Although children have formed a part of the workforce in all nations’ histories since time immemorial, the demand for child labor increased exponentially during the late nineteenth century in America. According to the course textbook, children under the age of fifteen comprised approximately 20% of the total workforce in the U.S. by the turn of the twentieth century (1900). Children worked long hours, earned less than adults for the same work, rarely went to school, and developed health problems. Children as young as five years old worked in a variety of industries, from coal-mining, factory work, and farming to newspaper delivery.
Most newspaper boys, called newsies, were orphans and runaways between the ages of six and fifteen. When newspaper owners William Randolph Hearst and Joseph Pulitzer, two of the richest and most powerful men in the U.S., raised the price of their papers at the expense of the newsies in 1898, the newsies retaliated. Thousands of newspaper boys banded together, formed a union, and decided to strike. They stopped selling papers for two weeks in 1899, and demanded shorter hours and better pay. Hearst and Pulitzer initially laughed off the strike. However, they stopped laughing when their newspaper sales quickly decreased by two-thirds during the strike. Hearst and Pulitzer offered the newsies an accepted compromise: the ability to return unsold papers at the end of the day and get their money back. New York Governor and future U.S. President, Theodore Roosevelt, who eventually championed child labor reform, took notice, along with concerned reformers. However, Congress did not pass federal legislation to stop child labor abuses until 1938.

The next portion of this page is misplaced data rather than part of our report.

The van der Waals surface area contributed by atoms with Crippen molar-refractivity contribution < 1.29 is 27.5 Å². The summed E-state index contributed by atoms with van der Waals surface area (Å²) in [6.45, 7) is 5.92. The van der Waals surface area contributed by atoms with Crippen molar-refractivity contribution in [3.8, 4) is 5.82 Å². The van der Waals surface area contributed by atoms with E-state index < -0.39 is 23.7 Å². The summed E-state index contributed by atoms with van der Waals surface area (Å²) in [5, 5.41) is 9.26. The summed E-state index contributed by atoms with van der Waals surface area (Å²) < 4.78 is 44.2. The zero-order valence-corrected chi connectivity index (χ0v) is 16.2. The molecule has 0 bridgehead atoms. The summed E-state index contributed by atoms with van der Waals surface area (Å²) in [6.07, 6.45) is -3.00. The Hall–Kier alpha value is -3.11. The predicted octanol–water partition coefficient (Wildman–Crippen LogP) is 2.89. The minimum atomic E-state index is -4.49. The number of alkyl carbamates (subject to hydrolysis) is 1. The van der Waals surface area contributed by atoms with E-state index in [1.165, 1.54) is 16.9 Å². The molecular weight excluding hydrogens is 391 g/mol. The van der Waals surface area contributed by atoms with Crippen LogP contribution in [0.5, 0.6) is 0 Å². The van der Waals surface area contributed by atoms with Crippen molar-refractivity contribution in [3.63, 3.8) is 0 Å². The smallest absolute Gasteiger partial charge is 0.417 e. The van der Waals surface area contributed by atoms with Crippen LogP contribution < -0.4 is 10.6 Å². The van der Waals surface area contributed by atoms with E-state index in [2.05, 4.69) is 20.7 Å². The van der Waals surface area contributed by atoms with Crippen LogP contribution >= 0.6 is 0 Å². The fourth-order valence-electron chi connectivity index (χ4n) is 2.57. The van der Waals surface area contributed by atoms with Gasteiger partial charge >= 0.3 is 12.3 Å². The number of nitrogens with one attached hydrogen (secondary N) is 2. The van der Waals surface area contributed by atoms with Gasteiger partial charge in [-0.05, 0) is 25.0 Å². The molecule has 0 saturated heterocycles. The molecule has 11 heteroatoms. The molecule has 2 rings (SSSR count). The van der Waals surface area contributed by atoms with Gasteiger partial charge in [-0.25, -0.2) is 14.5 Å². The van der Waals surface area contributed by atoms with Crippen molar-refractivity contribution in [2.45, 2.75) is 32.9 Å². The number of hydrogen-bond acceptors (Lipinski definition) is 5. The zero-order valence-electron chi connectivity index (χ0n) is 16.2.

1. Do you think the newsboys’ story is one of triumph or loss? Why or why not?
2. Why do you think the federal government took so long to reform child labor?
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